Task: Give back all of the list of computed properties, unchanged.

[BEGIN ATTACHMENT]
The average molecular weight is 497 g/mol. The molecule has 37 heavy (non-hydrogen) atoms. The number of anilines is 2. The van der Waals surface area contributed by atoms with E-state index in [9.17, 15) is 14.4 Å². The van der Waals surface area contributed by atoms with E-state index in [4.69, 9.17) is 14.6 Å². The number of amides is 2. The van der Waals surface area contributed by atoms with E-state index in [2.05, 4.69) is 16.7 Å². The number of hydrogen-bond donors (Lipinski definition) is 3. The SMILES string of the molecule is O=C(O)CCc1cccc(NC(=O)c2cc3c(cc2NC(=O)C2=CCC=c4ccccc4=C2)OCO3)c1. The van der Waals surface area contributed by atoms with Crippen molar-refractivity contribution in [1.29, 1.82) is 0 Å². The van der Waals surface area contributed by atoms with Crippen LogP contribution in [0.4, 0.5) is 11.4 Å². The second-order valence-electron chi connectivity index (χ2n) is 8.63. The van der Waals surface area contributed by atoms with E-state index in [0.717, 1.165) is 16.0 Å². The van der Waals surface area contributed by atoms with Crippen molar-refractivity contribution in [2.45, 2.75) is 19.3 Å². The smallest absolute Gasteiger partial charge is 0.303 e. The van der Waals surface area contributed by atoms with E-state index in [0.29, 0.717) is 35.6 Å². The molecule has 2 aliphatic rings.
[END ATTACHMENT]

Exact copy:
The average molecular weight is 497 g/mol. The molecule has 37 heavy (non-hydrogen) atoms. The number of anilines is 2. The van der Waals surface area contributed by atoms with E-state index in [9.17, 15) is 14.4 Å². The van der Waals surface area contributed by atoms with E-state index in [4.69, 9.17) is 14.6 Å². The number of amides is 2. The van der Waals surface area contributed by atoms with E-state index in [2.05, 4.69) is 16.7 Å². The number of hydrogen-bond donors (Lipinski definition) is 3. The SMILES string of the molecule is O=C(O)CCc1cccc(NC(=O)c2cc3c(cc2NC(=O)C2=CCC=c4ccccc4=C2)OCO3)c1. The van der Waals surface area contributed by atoms with Crippen molar-refractivity contribution in [1.29, 1.82) is 0 Å². The van der Waals surface area contributed by atoms with Crippen LogP contribution in [0.4, 0.5) is 11.4 Å². The second-order valence-electron chi connectivity index (χ2n) is 8.63. The van der Waals surface area contributed by atoms with E-state index in [0.717, 1.165) is 16.0 Å². The van der Waals surface area contributed by atoms with Crippen molar-refractivity contribution in [2.45, 2.75) is 19.3 Å². The smallest absolute Gasteiger partial charge is 0.303 e. The van der Waals surface area contributed by atoms with E-state index in [0.29, 0.717) is 35.6 Å². The molecule has 2 aliphatic rings.